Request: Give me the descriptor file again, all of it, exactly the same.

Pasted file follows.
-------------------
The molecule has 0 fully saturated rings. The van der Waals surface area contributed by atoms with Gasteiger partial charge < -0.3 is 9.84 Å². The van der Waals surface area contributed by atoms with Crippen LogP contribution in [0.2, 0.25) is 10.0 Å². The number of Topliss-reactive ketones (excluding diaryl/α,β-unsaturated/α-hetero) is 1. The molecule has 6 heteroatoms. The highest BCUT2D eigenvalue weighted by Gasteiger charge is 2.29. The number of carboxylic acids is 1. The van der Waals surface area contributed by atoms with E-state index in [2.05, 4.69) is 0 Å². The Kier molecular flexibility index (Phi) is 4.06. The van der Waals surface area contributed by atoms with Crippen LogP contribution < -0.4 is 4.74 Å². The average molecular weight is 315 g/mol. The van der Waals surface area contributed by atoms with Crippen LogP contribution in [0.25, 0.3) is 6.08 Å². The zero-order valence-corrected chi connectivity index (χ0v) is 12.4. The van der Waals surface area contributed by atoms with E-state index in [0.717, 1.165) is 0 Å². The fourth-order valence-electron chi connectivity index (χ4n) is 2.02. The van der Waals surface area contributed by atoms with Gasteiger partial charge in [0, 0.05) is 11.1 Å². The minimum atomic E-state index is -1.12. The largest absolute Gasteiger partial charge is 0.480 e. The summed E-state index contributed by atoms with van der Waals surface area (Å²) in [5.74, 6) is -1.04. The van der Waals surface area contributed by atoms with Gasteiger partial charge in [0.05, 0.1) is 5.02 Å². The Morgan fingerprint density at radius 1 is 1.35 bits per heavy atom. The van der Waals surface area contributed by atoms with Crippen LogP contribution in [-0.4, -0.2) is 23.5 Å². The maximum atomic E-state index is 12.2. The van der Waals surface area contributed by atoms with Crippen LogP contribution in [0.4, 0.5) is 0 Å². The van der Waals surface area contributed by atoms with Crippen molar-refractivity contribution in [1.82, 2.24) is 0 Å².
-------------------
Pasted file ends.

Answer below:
The molecule has 0 fully saturated rings. The van der Waals surface area contributed by atoms with Gasteiger partial charge < -0.3 is 9.84 Å². The van der Waals surface area contributed by atoms with Crippen LogP contribution in [0.2, 0.25) is 10.0 Å². The number of Topliss-reactive ketones (excluding diaryl/α,β-unsaturated/α-hetero) is 1. The molecule has 6 heteroatoms. The highest BCUT2D eigenvalue weighted by Gasteiger charge is 2.29. The number of carboxylic acids is 1. The van der Waals surface area contributed by atoms with E-state index in [2.05, 4.69) is 0 Å². The Kier molecular flexibility index (Phi) is 4.06. The van der Waals surface area contributed by atoms with Crippen LogP contribution < -0.4 is 4.74 Å². The average molecular weight is 315 g/mol. The van der Waals surface area contributed by atoms with Crippen LogP contribution in [0.25, 0.3) is 6.08 Å². The zero-order valence-corrected chi connectivity index (χ0v) is 12.4. The van der Waals surface area contributed by atoms with E-state index in [0.717, 1.165) is 0 Å². The fourth-order valence-electron chi connectivity index (χ4n) is 2.02. The van der Waals surface area contributed by atoms with Gasteiger partial charge in [0, 0.05) is 11.1 Å². The minimum atomic E-state index is -1.12. The largest absolute Gasteiger partial charge is 0.480 e. The summed E-state index contributed by atoms with van der Waals surface area (Å²) in [5.74, 6) is -1.04. The van der Waals surface area contributed by atoms with Gasteiger partial charge in [0.05, 0.1) is 5.02 Å². The Morgan fingerprint density at radius 1 is 1.35 bits per heavy atom. The van der Waals surface area contributed by atoms with Crippen LogP contribution in [-0.4, -0.2) is 23.5 Å². The maximum atomic E-state index is 12.2. The van der Waals surface area contributed by atoms with Crippen LogP contribution in [0.4, 0.5) is 0 Å². The van der Waals surface area contributed by atoms with Crippen molar-refractivity contribution in [1.82, 2.24) is 0 Å².